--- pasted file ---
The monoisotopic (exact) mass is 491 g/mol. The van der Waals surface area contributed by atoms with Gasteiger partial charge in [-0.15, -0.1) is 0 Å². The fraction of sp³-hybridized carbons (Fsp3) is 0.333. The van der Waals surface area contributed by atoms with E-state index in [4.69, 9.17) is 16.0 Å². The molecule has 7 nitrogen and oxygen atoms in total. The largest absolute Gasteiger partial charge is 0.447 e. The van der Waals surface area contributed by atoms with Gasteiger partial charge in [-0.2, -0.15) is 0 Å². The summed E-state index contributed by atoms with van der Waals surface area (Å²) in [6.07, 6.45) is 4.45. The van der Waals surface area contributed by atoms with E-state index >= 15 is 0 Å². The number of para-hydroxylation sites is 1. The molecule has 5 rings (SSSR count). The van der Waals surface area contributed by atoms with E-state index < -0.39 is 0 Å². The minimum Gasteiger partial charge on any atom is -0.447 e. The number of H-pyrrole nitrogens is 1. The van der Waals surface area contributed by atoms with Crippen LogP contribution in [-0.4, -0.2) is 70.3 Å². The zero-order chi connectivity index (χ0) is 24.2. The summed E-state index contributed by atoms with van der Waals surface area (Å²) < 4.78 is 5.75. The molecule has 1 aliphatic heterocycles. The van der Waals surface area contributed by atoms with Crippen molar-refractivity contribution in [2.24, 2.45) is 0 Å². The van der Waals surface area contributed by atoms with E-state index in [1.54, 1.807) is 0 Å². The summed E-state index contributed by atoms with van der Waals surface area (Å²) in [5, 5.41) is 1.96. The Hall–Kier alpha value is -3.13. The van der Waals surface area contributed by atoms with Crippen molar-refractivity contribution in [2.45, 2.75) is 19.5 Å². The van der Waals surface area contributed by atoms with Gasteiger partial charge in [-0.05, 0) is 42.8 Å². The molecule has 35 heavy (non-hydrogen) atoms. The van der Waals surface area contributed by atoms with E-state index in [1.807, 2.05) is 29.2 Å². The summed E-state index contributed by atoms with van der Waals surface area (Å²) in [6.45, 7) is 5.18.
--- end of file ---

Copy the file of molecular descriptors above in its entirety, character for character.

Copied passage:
The monoisotopic (exact) mass is 491 g/mol. The van der Waals surface area contributed by atoms with Gasteiger partial charge in [-0.15, -0.1) is 0 Å². The fraction of sp³-hybridized carbons (Fsp3) is 0.333. The van der Waals surface area contributed by atoms with E-state index in [4.69, 9.17) is 16.0 Å². The molecule has 7 nitrogen and oxygen atoms in total. The largest absolute Gasteiger partial charge is 0.447 e. The van der Waals surface area contributed by atoms with Gasteiger partial charge in [-0.2, -0.15) is 0 Å². The summed E-state index contributed by atoms with van der Waals surface area (Å²) in [6.07, 6.45) is 4.45. The van der Waals surface area contributed by atoms with E-state index >= 15 is 0 Å². The number of para-hydroxylation sites is 1. The molecule has 5 rings (SSSR count). The van der Waals surface area contributed by atoms with E-state index < -0.39 is 0 Å². The minimum Gasteiger partial charge on any atom is -0.447 e. The number of H-pyrrole nitrogens is 1. The van der Waals surface area contributed by atoms with Crippen LogP contribution in [-0.4, -0.2) is 70.3 Å². The zero-order chi connectivity index (χ0) is 24.2. The summed E-state index contributed by atoms with van der Waals surface area (Å²) < 4.78 is 5.75. The molecule has 1 aliphatic heterocycles. The van der Waals surface area contributed by atoms with Crippen molar-refractivity contribution in [2.24, 2.45) is 0 Å². The van der Waals surface area contributed by atoms with E-state index in [1.54, 1.807) is 0 Å². The summed E-state index contributed by atoms with van der Waals surface area (Å²) in [5, 5.41) is 1.96. The Hall–Kier alpha value is -3.13. The van der Waals surface area contributed by atoms with Crippen molar-refractivity contribution in [2.45, 2.75) is 19.5 Å². The van der Waals surface area contributed by atoms with Gasteiger partial charge in [-0.05, 0) is 42.8 Å². The molecule has 35 heavy (non-hydrogen) atoms. The van der Waals surface area contributed by atoms with E-state index in [1.807, 2.05) is 29.2 Å². The summed E-state index contributed by atoms with van der Waals surface area (Å²) in [6.45, 7) is 5.18.